Hospitals in South Korea are running at near-full capacity and cannot add any more beds, the government said Thursday as the number of patients hospitalized with severe COVID-19 hit a record level.
Ministry of Health and Welfare spokesperson Son Young-rae told reporters in a closed-door briefing that securing additional intensive care beds was “probably difficult.”
As a result of recent orders from the government for hospitals to make room for COVID-19 patients, more than 100 extra intensive care beds were added over the past few weeks. There are 1,135 fully staffed intensive care COVID-19 beds across hospitals now, according to the ministry’s count, 71 percent of which had been filled as of Wednesday.
“Hospitals have reached their limit. Creating extra bed capacity further raises concerns that medical resources will be depleted,” he said. “About 10 percent of nationwide critical care resources are already devoted to treating COVID-19 patients.”
Thursday’s assessment comes after the nation posted more than 3,200 new cases every day for the past week. Ahead of the Nov. 1 return to normal, the ministry had said the health care system was equipped to handle up to 5,000 cases per day without breaking.
Also on Thursday Korea announced that 612 patients were critically sick with COVID-19 -- the highest-ever number -- breaking records set in the last two days, 586 on Wednesday and 549 on Tuesday. The number of newly diagnosed patients in a day also reached the second-highest total, 3,938, down from the record high of 4,115 seen Wednesday. Thirty-nine patients died with COVID-19 in the 24-hour period, bringing the seven-day average of daily deaths to 31.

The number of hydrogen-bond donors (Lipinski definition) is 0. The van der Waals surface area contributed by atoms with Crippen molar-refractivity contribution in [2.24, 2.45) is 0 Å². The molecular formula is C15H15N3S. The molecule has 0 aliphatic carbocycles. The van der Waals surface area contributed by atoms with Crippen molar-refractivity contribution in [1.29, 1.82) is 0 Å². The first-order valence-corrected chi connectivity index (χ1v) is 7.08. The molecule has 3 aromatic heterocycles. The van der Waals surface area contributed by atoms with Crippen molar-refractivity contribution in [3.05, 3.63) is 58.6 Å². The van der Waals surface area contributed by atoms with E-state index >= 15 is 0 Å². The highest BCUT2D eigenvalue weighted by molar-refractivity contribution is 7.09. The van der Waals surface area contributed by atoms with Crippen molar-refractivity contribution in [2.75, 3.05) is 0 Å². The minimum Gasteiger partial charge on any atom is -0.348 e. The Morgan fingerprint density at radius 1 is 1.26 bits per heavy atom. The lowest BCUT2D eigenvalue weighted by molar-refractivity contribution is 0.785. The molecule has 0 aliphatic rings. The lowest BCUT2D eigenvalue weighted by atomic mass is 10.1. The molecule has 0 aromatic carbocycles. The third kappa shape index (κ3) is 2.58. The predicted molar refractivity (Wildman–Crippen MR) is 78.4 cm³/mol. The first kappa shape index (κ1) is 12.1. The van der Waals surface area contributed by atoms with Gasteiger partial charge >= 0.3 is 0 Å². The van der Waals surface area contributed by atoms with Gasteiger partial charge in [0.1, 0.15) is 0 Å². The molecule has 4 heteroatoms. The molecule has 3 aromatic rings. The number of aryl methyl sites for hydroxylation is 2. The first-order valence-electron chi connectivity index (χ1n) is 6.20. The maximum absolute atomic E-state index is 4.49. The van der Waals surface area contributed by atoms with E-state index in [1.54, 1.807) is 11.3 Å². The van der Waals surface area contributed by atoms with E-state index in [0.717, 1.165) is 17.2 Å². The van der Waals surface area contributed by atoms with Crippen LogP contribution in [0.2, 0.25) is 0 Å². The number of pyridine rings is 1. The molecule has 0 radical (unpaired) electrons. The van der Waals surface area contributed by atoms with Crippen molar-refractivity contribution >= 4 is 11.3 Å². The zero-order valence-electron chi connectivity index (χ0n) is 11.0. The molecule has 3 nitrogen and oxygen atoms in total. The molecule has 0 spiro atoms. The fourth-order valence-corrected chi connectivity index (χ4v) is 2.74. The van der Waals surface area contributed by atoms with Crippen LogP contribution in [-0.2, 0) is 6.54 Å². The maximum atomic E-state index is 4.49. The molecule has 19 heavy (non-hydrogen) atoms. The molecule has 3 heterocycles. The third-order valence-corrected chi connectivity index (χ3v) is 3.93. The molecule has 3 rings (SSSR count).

In all of Seoul just 112 intensive care beds remained vacant as of Wednesday afternoon. The total intensive care occupancy rate in the city stood at 83 percent, well above the 75 percent threshold for initiating an emergency plan that involves pausing the reopening.
Hundreds of COVID-19 patients continue to wait in and around Seoul for hospital care as beds run short. As of the latest count available on Tuesday, 778 patients had been waiting for beds to open up, 374 of whom were in their 70s or older.
In a departure from earlier statements, Son of the ministry said in response to press inquiries during the briefing that Korea “is already implementing some emergency measures, such as expansion of bed availability.” As recently as Tuesday the spokesperson said in a briefing that it was “not necessary” to activate the emergency plan or restore restrictions, based on risk assessments.
To expedite the turnover of intensive care beds, Korea is extending eligibility for home recovery to patients ages 70 and older who are vaccinated and discharging patients from intensive care earlier, transferring them to “step-down” beds.
Thursday’s meeting of a government committee for the return to normal, which took place behind closed doors, addressed whether or not to reintroduce some of the restrictions, the ministry said.
Also on the agenda was widening the use of the vaccine pass system, which requires people to submit proof of vaccination or negative PCR test results before entering risky places. The pass might be required at businesses serving food, the ministry hinted. Minors ages 12 to 18 might be subject to the same entry requirements as adults.
As breakthrough infections hospitalize older adults, Korea aims to distribute boosters to 13 million people before the year ends, with Prime Minister Kim Boo-kyum saying Wednesday that “completing the vaccination against COVID-19 means three doses.” According to Nov. 14 data, 94 percent of the 710 patients who fell severely ill with COVID-19 after being fully vaccinated were in their 60s or older.
Since the booster rollout began last month, 2.2 million people here have gotten an extra dose. Anyone 50 and older is eligible for a booster dose if more than five months have elapsed since the primary vaccine series.
By Kim Arin (firstname.lastname@example.org